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Obama yet to confirm ‘terrorist’ act in Libya
Tries to avoid stench of consulate attack
Question of the Day
Despite numerous public events including a speech at the United Nations and two presidential debates, President Obama still hasn’t publicly and plainly acknowledged to Americans that terrorists killed Ambassador J. Christopher Stevens and three other Americans in Libya on Sept. 11.
Others in his administration have said it, belatedly. But in the five weeks since the attack, Mr. Obama has skirted the issue, seemingly determined to avoid talking publicly about the nature of the attack on the U.S. Consulate in Benghazi.
When Republican nominee Mitt Romney tried to pin down Mr. Obama in their second debate Tuesday on whether he publicly acknowledged the terrorism, the president said he had and told Mr. Romney to “get the transcript,” a reference to his comments on Sept. 12 at the White House about the attack. Moderator Candy Crowley of CNN intervened on the president’s behalf and declared that Mr. Obama had indeed called the attack “an act of terror” on Sept. 12.
But Ms. Crowley’s fact-checking was tilted toward the president. What he actually said on Sept. 12 was: “No acts of terror will ever shake the resolve of this great nation” — a generic declaration, rather than a specific explanation for what happened in Benghazi.
He also said at the time that the U.S. would “reject all efforts to denigrate the religious beliefs of others,” a reference to the Internet anti-Islam video that the administration was blaming at the time for Arab protests against America, including the violence in Libya.
“By just saying ‘go to the transcript,’ the president could leave the impression that he has been consistent in addressing the attack on Benghazi all along,” said James Carafano, director of foreign policy studies at the conservative Heritage Foundation.
“The responses from the administration have been mixed and muddled. The question is, is this because they can’t properly manage the flow of information, or are they just dodging and tacking to put the president in the best light for re-election? That is the core issue because it brings in question his credibility as commander in chief.”
The president now is pointing to his comments of Sept. 12 as proof that he and his administration didn’t mislead the public about the nature of the Libya attack.
White House press secretary Jay Carney told reporters Wednesday that the president believed it was a terrorist attack even though, at the time, intelligence officials were telling him that the attack appeared to stem from protests of the video. He also said that whether it was a spontaneous protest or an organized attack, it should be considered a terrorist act when four Americans are killed.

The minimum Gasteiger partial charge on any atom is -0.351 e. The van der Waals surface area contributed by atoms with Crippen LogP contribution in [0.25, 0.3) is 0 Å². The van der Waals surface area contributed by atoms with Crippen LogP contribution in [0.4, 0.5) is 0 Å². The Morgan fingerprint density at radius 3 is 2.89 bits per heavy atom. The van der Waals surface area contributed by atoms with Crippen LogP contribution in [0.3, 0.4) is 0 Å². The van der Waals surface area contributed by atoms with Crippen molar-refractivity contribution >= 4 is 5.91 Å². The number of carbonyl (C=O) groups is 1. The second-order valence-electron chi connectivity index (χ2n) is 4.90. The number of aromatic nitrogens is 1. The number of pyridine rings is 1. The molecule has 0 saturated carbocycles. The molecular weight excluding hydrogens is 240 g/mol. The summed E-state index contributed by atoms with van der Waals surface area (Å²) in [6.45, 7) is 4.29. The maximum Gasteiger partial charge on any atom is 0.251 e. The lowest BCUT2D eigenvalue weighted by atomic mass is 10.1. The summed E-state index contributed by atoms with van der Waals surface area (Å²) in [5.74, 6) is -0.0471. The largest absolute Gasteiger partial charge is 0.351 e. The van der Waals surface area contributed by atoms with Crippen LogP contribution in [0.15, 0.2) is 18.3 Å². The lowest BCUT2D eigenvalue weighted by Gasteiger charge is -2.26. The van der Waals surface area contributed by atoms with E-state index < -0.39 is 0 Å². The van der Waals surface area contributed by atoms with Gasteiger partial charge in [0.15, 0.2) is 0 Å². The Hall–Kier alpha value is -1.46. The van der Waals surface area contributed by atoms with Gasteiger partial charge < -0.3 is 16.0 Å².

“That’s why the president referred to it as an act of terror the day after,” Mr. Carney said.
He said that the president not only called the attack terrorism in his Sept. 12 Rose Garden speech, but did so twice more in the days that followed.
“The issue … has always been for him to find out who was responsible, to track them down and to bring them to justice,” the spokesman said.
But for at least two weeks afterward, administration officials continued to portray the assault as an outgrowth of the protests against the video, rather than a terrorist act. Though even since officials did acknowledge that terrorists killed the four Americans, Mr. Obama largely has avoided discussing the attack in the context of terrorism.
On Sept. 14, for example, Mr. Carney said, “We don’t have and did not have concrete evidence to suggest that this was not in reaction to the film.” On the same day, Defense Secretary Leon E. Panetta briefed the Senate Armed Services Committee on the attack. Committee Chairman Carl Levin, Michigan Democrat, said after the briefing that he understood that the attack was planned and premeditated. Another U.S. official said: “Everything I have seen says this was a highly armed, organized attack. Not a mob reacting to the movie.”
But the administration’s public stance remained unchanged: On Sept. 16, Susan Rice, the U.S. ambassador to the United Nations, gave several TV interviews about the attack. “Our current best assessment, based on the information that we have at present, is that, in fact, what this began as, it was a spontaneous — not a premeditated — response to what had transpired in Cairo,” she said.
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About the Author
Dave Boyer is a White House correspondent for The Washington Times. A native of Allentown, Pa., Boyer worked for the Philadelphia Inquirer from 2002 to 2011 and also has covered Congress for the Times. He is a graduate of Penn State University. Boyer can be reached at email@example.com.
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